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Coyotes are moving into Columbia Heights, meeting new neighbors

The DNR says more coyotes are moving to the Twin Cities for its impressive buffet of garbage and varmints.

The DNR says more coyotes are moving to the Twin Cities for its impressive buffet of garbage and varmints.

Columbia Heights doesn't take kindly to headstrong animals. At least not officially. According to the city code of the first-ring Minneapolis suburb, any animal is forbidden "to run at large within the city." 

That would be news to the Height's wily coyotes. A recent spike in sightings suggests the 'burb is becoming a favorite stomping ground for coyotes. 

Patti Formico can attest. 

Her house on West Upland Crest has been in the family for decades. It's situated about a half-mile south of I-694 near Kordiak County Park, and it isn't uncommon for Formico and her neighbors to see deer and the occasional fox. Enter the coyote. 

Another resident reported seeing a coyote on a pond in Kordiak. Formico would witness the same the following day. Less than 24 hours later she was looking through an upstairs window and spotted three coyotes.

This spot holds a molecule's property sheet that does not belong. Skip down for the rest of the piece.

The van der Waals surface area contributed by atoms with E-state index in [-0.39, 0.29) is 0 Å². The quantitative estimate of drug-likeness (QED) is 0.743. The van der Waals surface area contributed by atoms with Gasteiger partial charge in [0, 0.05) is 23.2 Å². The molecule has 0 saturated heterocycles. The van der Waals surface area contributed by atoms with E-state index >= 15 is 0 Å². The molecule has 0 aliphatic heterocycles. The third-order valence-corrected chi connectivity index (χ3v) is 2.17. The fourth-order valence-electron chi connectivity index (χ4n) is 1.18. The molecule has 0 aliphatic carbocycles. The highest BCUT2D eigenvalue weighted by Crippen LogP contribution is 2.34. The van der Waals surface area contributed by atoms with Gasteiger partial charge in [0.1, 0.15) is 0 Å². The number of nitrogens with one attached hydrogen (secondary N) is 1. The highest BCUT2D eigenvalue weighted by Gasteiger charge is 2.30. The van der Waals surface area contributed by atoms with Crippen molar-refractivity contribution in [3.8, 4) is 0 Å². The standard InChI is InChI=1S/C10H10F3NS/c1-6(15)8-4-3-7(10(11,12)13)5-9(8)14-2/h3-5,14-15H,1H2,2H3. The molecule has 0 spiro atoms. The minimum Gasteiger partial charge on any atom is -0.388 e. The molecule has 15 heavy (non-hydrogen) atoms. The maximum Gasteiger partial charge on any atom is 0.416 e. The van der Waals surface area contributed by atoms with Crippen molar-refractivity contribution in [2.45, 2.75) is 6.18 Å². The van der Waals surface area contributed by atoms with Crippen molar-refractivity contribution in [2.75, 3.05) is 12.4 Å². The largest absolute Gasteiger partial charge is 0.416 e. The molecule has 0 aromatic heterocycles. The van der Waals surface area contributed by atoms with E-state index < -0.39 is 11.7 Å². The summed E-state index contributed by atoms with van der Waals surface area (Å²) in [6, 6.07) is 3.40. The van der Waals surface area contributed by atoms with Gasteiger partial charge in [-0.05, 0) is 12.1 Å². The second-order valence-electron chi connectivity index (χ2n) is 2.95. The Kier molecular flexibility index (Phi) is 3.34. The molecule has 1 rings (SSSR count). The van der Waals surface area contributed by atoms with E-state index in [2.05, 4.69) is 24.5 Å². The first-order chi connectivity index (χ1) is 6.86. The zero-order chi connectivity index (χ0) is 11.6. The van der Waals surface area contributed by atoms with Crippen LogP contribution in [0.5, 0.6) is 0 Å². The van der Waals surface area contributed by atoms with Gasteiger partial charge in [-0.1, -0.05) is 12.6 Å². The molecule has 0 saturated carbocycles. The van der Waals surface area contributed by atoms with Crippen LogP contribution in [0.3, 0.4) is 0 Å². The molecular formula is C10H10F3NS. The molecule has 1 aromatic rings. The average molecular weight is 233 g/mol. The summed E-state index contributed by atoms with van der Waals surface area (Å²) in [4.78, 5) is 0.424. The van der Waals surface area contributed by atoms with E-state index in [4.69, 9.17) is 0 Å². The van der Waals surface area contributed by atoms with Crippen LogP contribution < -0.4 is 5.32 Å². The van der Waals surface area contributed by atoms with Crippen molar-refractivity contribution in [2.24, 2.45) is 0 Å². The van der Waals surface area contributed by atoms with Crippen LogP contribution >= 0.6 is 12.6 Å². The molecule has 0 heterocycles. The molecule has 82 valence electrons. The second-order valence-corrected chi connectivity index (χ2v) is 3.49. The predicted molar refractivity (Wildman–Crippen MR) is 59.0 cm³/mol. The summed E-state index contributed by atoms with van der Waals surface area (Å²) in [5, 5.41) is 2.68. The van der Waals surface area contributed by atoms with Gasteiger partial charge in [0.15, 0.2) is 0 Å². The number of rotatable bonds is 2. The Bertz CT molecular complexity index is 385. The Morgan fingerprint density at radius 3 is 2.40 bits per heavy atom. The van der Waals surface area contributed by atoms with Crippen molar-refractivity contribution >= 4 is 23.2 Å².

Formico had never seen a coyote in Columbia Heights. Now other residents are spotting them in different parts of the city.  

"There were other comments from people on the Facebook pages," she says. "Sounds like others have seen them in the area of Chatham Road, somebody even commented down off 37th and University." 

According to the Minnesota DNR, what's taking place in Columbia Heights isn't unique. Coyote "populations are establishing and increasing in the Twin Cities metro area," the department's website says.

The predators traditionally survive on varmints like mice and rabbits. But the DNR also considers them to be "very opportunistic" creatures. In urban areas, their menu choices expand. They'll feast on everything from house pets to food in garbage cans.  

Cary Christopherson read Formico's Facebook post. He responded by writing, "Coyotes are all over the metro, they're just really good at not being seen."

Except, perhaps, in Columbia Heights.